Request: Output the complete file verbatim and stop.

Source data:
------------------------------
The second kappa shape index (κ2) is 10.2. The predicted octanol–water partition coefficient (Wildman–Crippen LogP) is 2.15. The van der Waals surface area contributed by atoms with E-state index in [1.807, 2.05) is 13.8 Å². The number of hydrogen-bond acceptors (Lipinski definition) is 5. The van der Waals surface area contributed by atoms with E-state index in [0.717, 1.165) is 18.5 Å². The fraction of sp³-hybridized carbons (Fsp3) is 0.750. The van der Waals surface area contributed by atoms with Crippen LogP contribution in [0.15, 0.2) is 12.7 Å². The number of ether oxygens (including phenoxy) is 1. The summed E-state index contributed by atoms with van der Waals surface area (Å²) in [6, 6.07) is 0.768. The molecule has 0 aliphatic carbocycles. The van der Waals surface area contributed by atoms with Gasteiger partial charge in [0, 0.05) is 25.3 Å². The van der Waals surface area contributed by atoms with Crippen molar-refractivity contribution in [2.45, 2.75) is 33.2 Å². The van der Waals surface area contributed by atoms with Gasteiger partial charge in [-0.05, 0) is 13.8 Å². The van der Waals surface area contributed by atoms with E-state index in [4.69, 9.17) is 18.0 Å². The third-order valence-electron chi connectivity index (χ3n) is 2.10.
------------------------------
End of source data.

The second kappa shape index (κ2) is 10.2. The predicted octanol–water partition coefficient (Wildman–Crippen LogP) is 2.15. The van der Waals surface area contributed by atoms with E-state index in [1.807, 2.05) is 13.8 Å². The number of hydrogen-bond acceptors (Lipinski definition) is 5. The van der Waals surface area contributed by atoms with E-state index in [0.717, 1.165) is 18.5 Å². The fraction of sp³-hybridized carbons (Fsp3) is 0.750. The van der Waals surface area contributed by atoms with Crippen LogP contribution in [0.15, 0.2) is 12.7 Å². The number of ether oxygens (including phenoxy) is 1. The summed E-state index contributed by atoms with van der Waals surface area (Å²) in [6, 6.07) is 0.768. The molecule has 0 aliphatic carbocycles. The van der Waals surface area contributed by atoms with Gasteiger partial charge in [0, 0.05) is 25.3 Å². The van der Waals surface area contributed by atoms with Crippen molar-refractivity contribution in [2.45, 2.75) is 33.2 Å². The van der Waals surface area contributed by atoms with Gasteiger partial charge in [-0.05, 0) is 13.8 Å². The van der Waals surface area contributed by atoms with E-state index in [4.69, 9.17) is 18.0 Å². The third-order valence-electron chi connectivity index (χ3n) is 2.10.